The only known cure for mesothelioma is prevention. Is it possible that by using educational tools in the workplace that it may help educate people about the harmful effects of asbestos? The answer is simple – knowledge is power.

Canada: Educating About Asbestos

Not that long ago Canada announced that they have intentions to ban asbestos by 2018. Recently, the Canadian Centre for Occupational Health and Safety (CCOHS) established a new E-course that is intended to help manage and educate employees and employers about asbestos in the workplace.

asbestos iconThis E-course is called Asbestos in the Workplace. This online course was developed by individuals that have an expertise and abundance of knowledge about asbestos. It was created so that users can learn at their own pace and convenience.

The goal of this course is to help individuals understand
  • Asbestos and the hazards associated with it
  • How it is used in the workplace
  • Management of asbestos
  • Helpful resources
By the end of the E-course participants should be able to
  • Identify asbestos sources in the workplace
  • Be aware of situations that may put them at risk for being exposed
  • Know how asbestos hazards are assessed
  • Determine when external resources may be required to manage asbestos risks
  • Know how to access legislation and other resources to help manage asbestos in their workplace

With this test, CCOHS aims to provide more of a background and knowledge about asbestos to the occupational setting. Occupational exposure is considered one of the leading causes of mesothelioma and other asbestos-related illnesses.

2 Ways the U.S. Educates the Workplace

The struggle to officially ban asbestos in the United States still continues. The biggest success that asbestos anti-ralliers have had is that it is currently being reviewed by the EPA under the revised Toxic Substances Control Act. However, it may take up to 5 years to reveal the EPA’s final decision.

Just like CCOHS, the United States Department of Occupational Safety and Health Administration (OSHA) offers education about asbestos in the workplace.

  • 1
    OSHA’s Official Class

One way that employees and employers can be educated about asbestos is by attending a class that OSHA offers.The name of the course is OSHA #7250 – Health Hazard Awareness. However, this course isn’t specifically designed to just cover asbestos.

In addition to asbestos, this course covers the dangers of
  • Chemicals
  • Silica
  • Lead
By the end of the course, participants should be able to
  • Identify and evaluate health hazards
  • Know their sources
  • Be knowledgeable of hazards
  • Control and abatement hazardous situations

A participant taking this course will actually get the opportunity to participate in workshops that cover topics of evaluation and abatement.

  • 2
    National Safety Compliance Materials

Another form of bringing asbestos awareness to the workplace is by training materials and videos that are available from the National Safety Compliance. All of the material that is offered by the National Safety Compliance adheres to all of OSHA’s regulations.

Workers Right to Know

Research has revealed that any level of asbestos exposure isn’t safe to an individual. Rules established by the EPA and OSHA help protect workers from asbestos. Also, federal laws give workers the right to know about asbestos hazards in their workplace environment.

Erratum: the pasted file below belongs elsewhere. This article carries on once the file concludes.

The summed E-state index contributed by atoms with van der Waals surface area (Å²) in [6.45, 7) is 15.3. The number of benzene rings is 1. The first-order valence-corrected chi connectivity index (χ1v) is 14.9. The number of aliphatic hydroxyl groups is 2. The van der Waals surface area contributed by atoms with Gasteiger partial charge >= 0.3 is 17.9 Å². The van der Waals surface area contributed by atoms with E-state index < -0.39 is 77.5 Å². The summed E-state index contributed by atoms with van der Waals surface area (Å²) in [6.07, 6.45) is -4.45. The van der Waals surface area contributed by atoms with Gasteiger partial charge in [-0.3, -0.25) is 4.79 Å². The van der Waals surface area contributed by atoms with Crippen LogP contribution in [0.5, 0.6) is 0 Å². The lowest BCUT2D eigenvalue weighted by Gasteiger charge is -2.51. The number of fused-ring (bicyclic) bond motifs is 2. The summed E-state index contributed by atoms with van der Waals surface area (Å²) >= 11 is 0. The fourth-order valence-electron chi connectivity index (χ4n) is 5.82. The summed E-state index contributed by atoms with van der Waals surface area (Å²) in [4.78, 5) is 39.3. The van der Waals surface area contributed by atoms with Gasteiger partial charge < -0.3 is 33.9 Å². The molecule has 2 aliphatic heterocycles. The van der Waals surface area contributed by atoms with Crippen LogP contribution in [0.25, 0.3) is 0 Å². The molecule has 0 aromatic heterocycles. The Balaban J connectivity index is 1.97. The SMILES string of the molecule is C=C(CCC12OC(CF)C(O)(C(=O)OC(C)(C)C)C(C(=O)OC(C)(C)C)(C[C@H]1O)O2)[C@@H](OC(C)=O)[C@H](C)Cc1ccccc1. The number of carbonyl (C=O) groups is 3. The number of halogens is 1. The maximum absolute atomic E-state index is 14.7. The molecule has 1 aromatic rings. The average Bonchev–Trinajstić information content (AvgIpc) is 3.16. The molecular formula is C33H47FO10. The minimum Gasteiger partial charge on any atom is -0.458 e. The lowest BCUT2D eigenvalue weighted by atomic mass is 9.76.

OSHA’S Rules
  • General Industry Standard – addresses housekeeping activities in both buildings and automotive brake and clutch repairs.
  • Construction Standard – encompasses operations that include asbestos being removed, encapsulated, building maintenances, repairs, and emergency cleanups.
EPA’s Rules
  • Asbestos Worker Protection Rule – protects workers that are not covered by OSHA’s laws.
  • Asbestos-in-Schools Rule – makes schools inspect their facilities for asbestos. It requires them to take action to prevent exposure to workers, students, and other occupants.
  • National Emission Standards for Hazardous Air Pollutants – places requirements on: removing asbestos before demolition, notifying the EPA of asbestos removal, preventing the release of asbestos fiber into the air, and proper waste disposal.
DID YOU KNOW?: According to OSHA permissible exposure limits (PEL), the legal amount of asbestos that a worker can be exposed to over an eight-hour work shift is one-tenth of an asbestos fiber per cubic centimeter of air.

All workers should keep in mind that just because something is legal, doesn’t mean that it is safe.

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    Sources & Author

  1. E-course helps manage asbestos in the workplace. REMI Network. Retrieved from: Accessed: 10/12/2017.
  2. Asbestos in the Workplace. Canadian Centre for Occupational Health and Safety. Retrieved from: Accessed: 10/12/2017.
  3. Course Descriptions. United States Department of Labor. Retrieved from: Accessed: 10/12/2017.
  4. Asbestos / Lead. National Safety Compliance. Retrieved from: Accessed: 10/12/2017.
  5. Asbestos. United States Department of Labor. Retrieved from: Accessed: 10/12/2017.
  6. Asbestos Exposure and Cancer Risk. National Cancer Institute. Retrieved from: Accessed: 10/13/2017.
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About the Writer, Nicole Godfrey

Nicole Godfrey is the Senior Content Writer for Mesothelioma Guide. She writes and edits pages to make sure that mesothelioma patients and their families receive the most current and significant information about mesothelioma.